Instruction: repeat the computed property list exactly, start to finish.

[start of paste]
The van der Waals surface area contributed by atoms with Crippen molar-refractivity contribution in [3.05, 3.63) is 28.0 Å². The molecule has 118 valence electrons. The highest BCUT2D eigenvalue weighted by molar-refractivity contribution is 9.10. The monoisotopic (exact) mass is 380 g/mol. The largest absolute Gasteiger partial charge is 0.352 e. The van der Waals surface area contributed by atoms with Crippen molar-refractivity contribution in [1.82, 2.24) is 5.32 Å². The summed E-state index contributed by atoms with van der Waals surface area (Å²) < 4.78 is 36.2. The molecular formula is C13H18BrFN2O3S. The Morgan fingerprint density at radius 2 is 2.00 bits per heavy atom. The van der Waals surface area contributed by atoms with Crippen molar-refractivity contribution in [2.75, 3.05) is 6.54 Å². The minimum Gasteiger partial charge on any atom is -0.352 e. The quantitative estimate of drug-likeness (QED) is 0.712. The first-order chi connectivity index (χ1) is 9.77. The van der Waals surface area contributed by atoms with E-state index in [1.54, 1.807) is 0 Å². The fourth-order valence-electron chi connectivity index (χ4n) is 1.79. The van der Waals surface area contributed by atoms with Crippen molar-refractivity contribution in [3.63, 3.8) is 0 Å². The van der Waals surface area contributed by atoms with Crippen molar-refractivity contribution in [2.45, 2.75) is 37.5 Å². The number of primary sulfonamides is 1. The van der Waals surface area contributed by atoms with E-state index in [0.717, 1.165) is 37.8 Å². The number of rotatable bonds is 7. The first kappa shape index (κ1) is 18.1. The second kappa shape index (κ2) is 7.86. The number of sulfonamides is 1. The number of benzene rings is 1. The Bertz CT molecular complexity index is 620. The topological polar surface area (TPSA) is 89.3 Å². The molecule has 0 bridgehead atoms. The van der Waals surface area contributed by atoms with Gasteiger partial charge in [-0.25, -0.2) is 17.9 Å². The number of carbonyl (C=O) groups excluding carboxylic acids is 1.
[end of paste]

The van der Waals surface area contributed by atoms with Crippen molar-refractivity contribution in [3.05, 3.63) is 28.0 Å². The molecule has 118 valence electrons. The highest BCUT2D eigenvalue weighted by molar-refractivity contribution is 9.10. The monoisotopic (exact) mass is 380 g/mol. The largest absolute Gasteiger partial charge is 0.352 e. The van der Waals surface area contributed by atoms with Crippen molar-refractivity contribution in [1.82, 2.24) is 5.32 Å². The summed E-state index contributed by atoms with van der Waals surface area (Å²) < 4.78 is 36.2. The molecular formula is C13H18BrFN2O3S. The Morgan fingerprint density at radius 2 is 2.00 bits per heavy atom. The van der Waals surface area contributed by atoms with Crippen molar-refractivity contribution in [2.75, 3.05) is 6.54 Å². The minimum Gasteiger partial charge on any atom is -0.352 e. The quantitative estimate of drug-likeness (QED) is 0.712. The first-order chi connectivity index (χ1) is 9.77. The van der Waals surface area contributed by atoms with E-state index in [1.54, 1.807) is 0 Å². The fourth-order valence-electron chi connectivity index (χ4n) is 1.79. The van der Waals surface area contributed by atoms with Crippen molar-refractivity contribution in [3.63, 3.8) is 0 Å². The van der Waals surface area contributed by atoms with Crippen molar-refractivity contribution in [2.45, 2.75) is 37.5 Å². The number of primary sulfonamides is 1. The van der Waals surface area contributed by atoms with E-state index in [0.717, 1.165) is 37.8 Å². The number of rotatable bonds is 7. The first kappa shape index (κ1) is 18.1. The second kappa shape index (κ2) is 7.86. The number of sulfonamides is 1. The number of benzene rings is 1. The Bertz CT molecular complexity index is 620. The topological polar surface area (TPSA) is 89.3 Å². The molecule has 0 bridgehead atoms. The van der Waals surface area contributed by atoms with Gasteiger partial charge in [-0.25, -0.2) is 17.9 Å². The number of carbonyl (C=O) groups excluding carboxylic acids is 1.